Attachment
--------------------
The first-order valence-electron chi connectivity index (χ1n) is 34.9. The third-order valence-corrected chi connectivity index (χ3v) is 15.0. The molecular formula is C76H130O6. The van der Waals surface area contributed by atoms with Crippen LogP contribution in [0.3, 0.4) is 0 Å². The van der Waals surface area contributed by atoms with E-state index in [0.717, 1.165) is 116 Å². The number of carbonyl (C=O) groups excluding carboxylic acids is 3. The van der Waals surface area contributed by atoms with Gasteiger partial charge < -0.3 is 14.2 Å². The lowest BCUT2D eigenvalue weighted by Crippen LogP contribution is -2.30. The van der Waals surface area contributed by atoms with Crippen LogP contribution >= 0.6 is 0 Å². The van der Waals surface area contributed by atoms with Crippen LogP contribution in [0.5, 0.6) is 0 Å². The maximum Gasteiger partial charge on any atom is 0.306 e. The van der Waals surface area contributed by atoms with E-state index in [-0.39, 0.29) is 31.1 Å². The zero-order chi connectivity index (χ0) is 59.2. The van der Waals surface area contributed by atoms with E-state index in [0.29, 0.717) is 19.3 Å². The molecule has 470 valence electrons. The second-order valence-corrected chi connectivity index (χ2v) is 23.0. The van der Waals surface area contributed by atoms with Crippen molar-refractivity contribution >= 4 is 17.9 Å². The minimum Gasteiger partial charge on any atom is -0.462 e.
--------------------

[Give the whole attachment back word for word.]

The first-order valence-electron chi connectivity index (χ1n) is 34.9. The third-order valence-corrected chi connectivity index (χ3v) is 15.0. The molecular formula is C76H130O6. The van der Waals surface area contributed by atoms with Crippen LogP contribution in [0.3, 0.4) is 0 Å². The van der Waals surface area contributed by atoms with E-state index in [0.717, 1.165) is 116 Å². The number of carbonyl (C=O) groups excluding carboxylic acids is 3. The van der Waals surface area contributed by atoms with Gasteiger partial charge < -0.3 is 14.2 Å². The lowest BCUT2D eigenvalue weighted by Crippen LogP contribution is -2.30. The van der Waals surface area contributed by atoms with Crippen LogP contribution >= 0.6 is 0 Å². The van der Waals surface area contributed by atoms with Crippen LogP contribution in [0.5, 0.6) is 0 Å². The maximum Gasteiger partial charge on any atom is 0.306 e. The van der Waals surface area contributed by atoms with E-state index in [-0.39, 0.29) is 31.1 Å². The zero-order chi connectivity index (χ0) is 59.2. The van der Waals surface area contributed by atoms with E-state index in [0.29, 0.717) is 19.3 Å². The molecule has 470 valence electrons. The second-order valence-corrected chi connectivity index (χ2v) is 23.0. The van der Waals surface area contributed by atoms with Crippen molar-refractivity contribution >= 4 is 17.9 Å². The minimum Gasteiger partial charge on any atom is -0.462 e.